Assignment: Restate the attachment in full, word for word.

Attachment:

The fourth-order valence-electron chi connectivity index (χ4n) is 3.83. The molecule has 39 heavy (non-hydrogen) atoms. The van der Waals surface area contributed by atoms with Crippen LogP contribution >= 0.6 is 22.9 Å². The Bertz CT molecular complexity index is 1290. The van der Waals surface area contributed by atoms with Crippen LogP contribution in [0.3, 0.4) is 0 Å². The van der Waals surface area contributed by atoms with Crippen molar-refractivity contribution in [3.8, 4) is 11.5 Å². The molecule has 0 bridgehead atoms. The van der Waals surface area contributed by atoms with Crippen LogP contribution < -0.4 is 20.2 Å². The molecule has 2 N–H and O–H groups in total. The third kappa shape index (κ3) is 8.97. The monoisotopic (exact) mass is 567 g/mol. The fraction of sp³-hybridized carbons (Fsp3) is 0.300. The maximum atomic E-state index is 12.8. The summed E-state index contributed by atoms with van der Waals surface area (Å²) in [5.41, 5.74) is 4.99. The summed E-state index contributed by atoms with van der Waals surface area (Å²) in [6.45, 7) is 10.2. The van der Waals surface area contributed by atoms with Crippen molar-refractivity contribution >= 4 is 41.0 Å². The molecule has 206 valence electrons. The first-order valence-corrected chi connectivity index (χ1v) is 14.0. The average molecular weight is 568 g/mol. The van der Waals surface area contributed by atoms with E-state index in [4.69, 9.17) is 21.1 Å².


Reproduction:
The fourth-order valence-electron chi connectivity index (χ4n) is 3.83. The molecule has 39 heavy (non-hydrogen) atoms. The van der Waals surface area contributed by atoms with Crippen LogP contribution >= 0.6 is 22.9 Å². The Bertz CT molecular complexity index is 1290. The van der Waals surface area contributed by atoms with Crippen LogP contribution in [0.3, 0.4) is 0 Å². The van der Waals surface area contributed by atoms with Crippen molar-refractivity contribution in [3.8, 4) is 11.5 Å². The molecule has 0 bridgehead atoms. The van der Waals surface area contributed by atoms with Crippen LogP contribution < -0.4 is 20.2 Å². The molecule has 2 N–H and O–H groups in total. The third kappa shape index (κ3) is 8.97. The monoisotopic (exact) mass is 567 g/mol. The fraction of sp³-hybridized carbons (Fsp3) is 0.300. The maximum atomic E-state index is 12.8. The summed E-state index contributed by atoms with van der Waals surface area (Å²) in [5.41, 5.74) is 4.99. The summed E-state index contributed by atoms with van der Waals surface area (Å²) in [6.45, 7) is 10.2. The van der Waals surface area contributed by atoms with Crippen molar-refractivity contribution >= 4 is 41.0 Å². The molecule has 206 valence electrons. The first-order valence-corrected chi connectivity index (χ1v) is 14.0. The average molecular weight is 568 g/mol. The van der Waals surface area contributed by atoms with E-state index in [4.69, 9.17) is 21.1 Å².